For your OCR engine, the best options in this scenario are AWS Textract and Google Document AI. Both have synchronous and asynchronous APIs. The synchronous APIs are page count limited but much faster (low seconds for sync vs tens of seconds for the async calls). Microsoft Form Recognizer has high quality output (it does the best job at grouping words into lines in our experience) but only offers an async mode and thus is a bit slow for these single page use cases. If you go the open source route, Tesseract is a good place to start.

Extra spaces and missing spaces

Errant whitespace is fairly common in PDFs. As a baseline you'll want to deduplicate spaces (after potentially splitting lines on them as above) and trim all your lines. After this cleaning you may still have extra spaces (within a word, say) or missing spaces (between words) in your lines.

The best strategy for dealing with noisy whitespace differs depending on whether you're attempting to find specific phrases in your text, or extract an unknown value.

Specific phrases

If you're searching for lines containing the phrase "heating furnaces" and the extracted text is "heatingfurn aces", you won't find your match with a strict comparison. Instead you can perform a fuzzy comparison based on the edit distance between your target phrase and the line. The edit distance between two strings is the number of modifications you need to make for the strings to be identical. For example, the string "heating furnaces" has an edit distance of two from "heatingfurn aces" because you need to either insert or delete two spaces to make those two strings equal. There are several edit distances that differ in the types of modification they allow:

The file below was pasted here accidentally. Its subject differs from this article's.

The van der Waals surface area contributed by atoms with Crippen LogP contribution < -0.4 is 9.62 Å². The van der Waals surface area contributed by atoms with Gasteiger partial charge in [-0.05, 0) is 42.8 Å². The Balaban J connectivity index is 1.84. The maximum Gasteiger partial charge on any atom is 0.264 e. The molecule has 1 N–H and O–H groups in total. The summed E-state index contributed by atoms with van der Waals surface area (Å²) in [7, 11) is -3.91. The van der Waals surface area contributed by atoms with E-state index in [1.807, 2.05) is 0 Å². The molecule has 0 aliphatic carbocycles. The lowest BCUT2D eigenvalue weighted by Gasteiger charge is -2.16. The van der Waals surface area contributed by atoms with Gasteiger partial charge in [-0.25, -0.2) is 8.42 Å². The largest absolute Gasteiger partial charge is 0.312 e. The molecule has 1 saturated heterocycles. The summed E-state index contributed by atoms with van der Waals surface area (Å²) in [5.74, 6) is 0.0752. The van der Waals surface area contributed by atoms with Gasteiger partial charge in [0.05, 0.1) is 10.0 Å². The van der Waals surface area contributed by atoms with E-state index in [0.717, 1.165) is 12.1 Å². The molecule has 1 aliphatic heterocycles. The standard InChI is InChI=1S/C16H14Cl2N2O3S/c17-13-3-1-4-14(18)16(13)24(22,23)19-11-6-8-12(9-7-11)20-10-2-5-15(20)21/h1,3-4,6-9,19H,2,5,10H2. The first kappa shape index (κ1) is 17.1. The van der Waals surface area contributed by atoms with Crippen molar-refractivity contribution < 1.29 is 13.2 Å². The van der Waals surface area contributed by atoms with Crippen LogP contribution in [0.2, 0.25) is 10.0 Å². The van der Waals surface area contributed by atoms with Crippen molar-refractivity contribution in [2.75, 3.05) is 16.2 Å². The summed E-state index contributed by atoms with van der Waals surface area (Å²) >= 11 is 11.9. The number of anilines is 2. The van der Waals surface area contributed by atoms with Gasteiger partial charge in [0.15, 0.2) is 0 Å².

• For the purposes of solely dealing with errant whitespace, the longest common subsequence (LCS) distance is best as it only allows insertion and deletion.
  • For dealing with OCR character classification and whitespace errors, Levenshtein distance is best as it also allows substitution. Natural is a good open source project in Javascript with implementations of Levenshtein distance and other fundamental NLP techniques.

Values

Values are trickier:

  • If you're looking for data of a particular type, like dates or currencies, you can often make your type extraction resilient to missing or extra whitespace by stripping out all whitespace.
  • For free text, we've seen intriguing results using NLP engines like OpenAI's GPT-3 to clean the output. GPT-3 has notable limitations in total input size and it will add some delay to processing, but its results are often indistinguishable from human.
OpenAI's GPT-3 fixing whitespace errors (prompt in bold)

It's worth it

If all of the above sounds a bit painful, well, it is. Nevertheless, the performance, cost, and accuracy advantages make direct text extraction well worth your while for many use cases. OCRing the world puts a strict ceiling on the quality and speed of your document processing solution; direct text extraction imposes no such limitations. And fortunately there are billions of PDFs out there that are relatively well behaved when it comes to text extraction, with few if any of the above issues.

If you'd like the benefits of direct text extraction without all the headaches, at Sensible we've built developer tools that give you most of the above out of the box. Our document query language, SenseML, will get you from PDFs to structured data in hours, not days or weeks. If you've run into these challenges, you should drop us a line at hello@sensible.so to get early access to our API and the SenseML Editor!